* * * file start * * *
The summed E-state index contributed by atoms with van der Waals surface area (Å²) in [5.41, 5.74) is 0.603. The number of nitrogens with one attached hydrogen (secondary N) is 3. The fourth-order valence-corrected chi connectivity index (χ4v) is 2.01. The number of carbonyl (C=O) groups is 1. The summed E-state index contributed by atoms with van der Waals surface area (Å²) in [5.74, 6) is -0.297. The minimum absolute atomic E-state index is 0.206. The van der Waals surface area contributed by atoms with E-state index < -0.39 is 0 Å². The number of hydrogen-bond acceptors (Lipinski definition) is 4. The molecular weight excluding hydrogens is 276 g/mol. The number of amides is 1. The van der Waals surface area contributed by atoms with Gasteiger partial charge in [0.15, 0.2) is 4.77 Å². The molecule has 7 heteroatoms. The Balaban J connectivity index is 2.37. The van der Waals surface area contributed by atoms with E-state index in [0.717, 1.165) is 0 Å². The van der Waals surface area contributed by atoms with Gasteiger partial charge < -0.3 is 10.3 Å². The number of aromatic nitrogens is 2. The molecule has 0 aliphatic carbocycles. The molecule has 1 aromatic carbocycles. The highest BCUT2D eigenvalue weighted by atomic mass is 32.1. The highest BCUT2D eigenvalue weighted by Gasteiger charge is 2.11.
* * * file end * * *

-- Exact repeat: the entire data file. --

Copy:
The summed E-state index contributed by atoms with van der Waals surface area (Å²) in [5.41, 5.74) is 0.603. The number of nitrogens with one attached hydrogen (secondary N) is 3. The fourth-order valence-corrected chi connectivity index (χ4v) is 2.01. The number of carbonyl (C=O) groups is 1. The summed E-state index contributed by atoms with van der Waals surface area (Å²) in [5.74, 6) is -0.297. The minimum absolute atomic E-state index is 0.206. The van der Waals surface area contributed by atoms with E-state index < -0.39 is 0 Å². The number of hydrogen-bond acceptors (Lipinski definition) is 4. The molecular weight excluding hydrogens is 276 g/mol. The number of amides is 1. The van der Waals surface area contributed by atoms with Gasteiger partial charge in [0.15, 0.2) is 4.77 Å². The molecule has 7 heteroatoms. The Balaban J connectivity index is 2.37. The van der Waals surface area contributed by atoms with E-state index in [0.717, 1.165) is 0 Å². The van der Waals surface area contributed by atoms with Gasteiger partial charge < -0.3 is 10.3 Å². The number of aromatic nitrogens is 2. The molecule has 0 aliphatic carbocycles. The molecule has 1 aromatic carbocycles. The highest BCUT2D eigenvalue weighted by atomic mass is 32.1. The highest BCUT2D eigenvalue weighted by Gasteiger charge is 2.11.